Caring for a Dental Leaf Gauge

February 21, 2024 Lee Ann Brady

Caring for a Dental Leaf Gauge 

Lee Ann Brady, DMD 

In the Pankey Essentials courses, we use dental leaf gauges to train dentists in how to feel for the first point of occlusal contact, as a method for occlusal deprogramming, and as a tool for articulating models on an articulator in centric relation. Dental leaf gauges not only assist us in diagnosis and treatment planning but also in enabling our patients to discover the nature of their occlusion as we help them understand how malocclusion can manifest in TMD symptoms, parafunction, tooth damage, and more. 

In our Essentials 1 course, I am sometimes asked how to take care of leaf gauges, so I thought I would share my answer.  

Although they don’t last forever, dental leaf gauges do last a long time and you can autoclave them between uses. When you sterilize them, the leaves become sticky, so I separate them like a hand of cards before putting the gauge in the autoclave bag and separate them again when I take them out of the bag just before going to the mouth. 

Over time, with use, a leaf gauge will start to look a little beat up. I’m looking at one now. The Teflon screw that holds it together has turned color from going through the autoclave. I can see some ink stains from Madame Butterfly silk. It’s at the point where I think it looks too grungy to keep using. Although it might continue functioning for quite some time, I’m going to toss it and use a new one. After all, they are relatively low cost with a high return on investment.  

I’ve never seen a dental leaf gauge break after many trips through the autoclave. I tested cold sterilizing one and discovered the chemistry in the ultrasonic cleaner started to make the leaves brittle and they came out stickier than when autoclaved. So, my preference (and the protocol in my practice) is to bag them and put them through the autoclave. 

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TMD & Orofacial Pain: Managing Complex Patients

DATE: January 29 2025 @ 8:00 am - February 2 2025 @ 1:00 pm

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CE HOURS: 37

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Single Occupancy with Ensuite Private Bath (per night): $ 345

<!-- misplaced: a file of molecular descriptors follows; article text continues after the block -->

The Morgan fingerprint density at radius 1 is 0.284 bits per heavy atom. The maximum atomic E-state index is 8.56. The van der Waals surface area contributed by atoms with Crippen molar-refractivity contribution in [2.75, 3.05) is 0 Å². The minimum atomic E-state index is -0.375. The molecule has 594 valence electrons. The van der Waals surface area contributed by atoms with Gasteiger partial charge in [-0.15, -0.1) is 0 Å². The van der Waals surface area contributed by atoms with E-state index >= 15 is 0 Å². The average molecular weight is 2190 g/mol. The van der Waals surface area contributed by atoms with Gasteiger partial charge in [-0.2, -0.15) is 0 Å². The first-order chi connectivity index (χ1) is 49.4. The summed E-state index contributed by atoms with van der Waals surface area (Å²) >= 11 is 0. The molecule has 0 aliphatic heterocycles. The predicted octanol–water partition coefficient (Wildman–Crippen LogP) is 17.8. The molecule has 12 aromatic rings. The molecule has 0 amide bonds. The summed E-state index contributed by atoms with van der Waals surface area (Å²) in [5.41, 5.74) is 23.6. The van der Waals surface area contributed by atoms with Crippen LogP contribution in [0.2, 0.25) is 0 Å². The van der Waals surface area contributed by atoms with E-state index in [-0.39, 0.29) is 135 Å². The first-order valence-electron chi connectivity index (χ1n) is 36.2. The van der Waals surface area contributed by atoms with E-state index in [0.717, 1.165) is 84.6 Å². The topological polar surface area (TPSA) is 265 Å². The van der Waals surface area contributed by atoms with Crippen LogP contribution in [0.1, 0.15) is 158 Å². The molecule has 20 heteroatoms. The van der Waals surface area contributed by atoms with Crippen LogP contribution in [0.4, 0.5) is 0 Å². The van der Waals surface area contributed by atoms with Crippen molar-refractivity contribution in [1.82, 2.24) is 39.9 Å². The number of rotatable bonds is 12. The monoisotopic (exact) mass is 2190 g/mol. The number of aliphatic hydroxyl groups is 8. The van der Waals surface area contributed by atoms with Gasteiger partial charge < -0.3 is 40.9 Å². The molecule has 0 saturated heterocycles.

TMD patients present with a wide range of concerns and symptoms from tension headaches and muscle challenges to significant joint inflammation and breakdown. Accurate thorough diagnosis is the first step…

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Lee Ann Brady

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Exquisite Alginate Impressions

August 26, 2017 Jeff Baggett DDS

Improving the quality of alginate impressions for diagnostic models requires a fine-tuned technique based on specific materials. These materials are used in conjunction with clever steps that lead to a minimization of voids and bubbles.

Dr. Baggett explains his exact procedure for achieving drastically improved alginate impressions. With these recommendations, you’ll find your confidence and efficiency soaring. Impressions are one part of the treatment puzzle that must be as precise as possible to avoid problems down the road.

How to Improve Alginate Impressions for Diagnostic Models

At my practice, we still use alginate impressions as our main impression material for diagnostic models. I generally take them. A very helpful tip to improve the quality of your impressions is to use a 35 ml monoject plastic syringe (from your local dental supplier) and Ivoclar Accudent XD Pre-Sure Tip applicators (Ivoclar Reorder number 67891 Soft Flex Tips).  

By placing the flexible tips on the end of the 35 ml plastic syringes, you are able to squirt excess alginate loaded into the syringe onto the teeth at a 90 degree angle starting at the distals of the second molars. You can do this instead of wiping alginate on the teeth with your fingers before you seat the alginate loaded tray.

This technique results in a lot less bubbles and minimizes the chance for voids distal to the most posterior teeth. The flexible tips are autoclavable, the monoject syringes can be cold sterilized, and petroleum jelly can be applied to the rubber plungers so they can be used again.   

This tip – combined with the use of 1-inch medical tape along the posteriors of our maxillary trays as a post-dam seal – has improved the impressions taken at my practice tremendously.

What aspect of impressions do you find the most challenging and why? We’d love to hear from you in the comments!

 

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Jeff Baggett DDS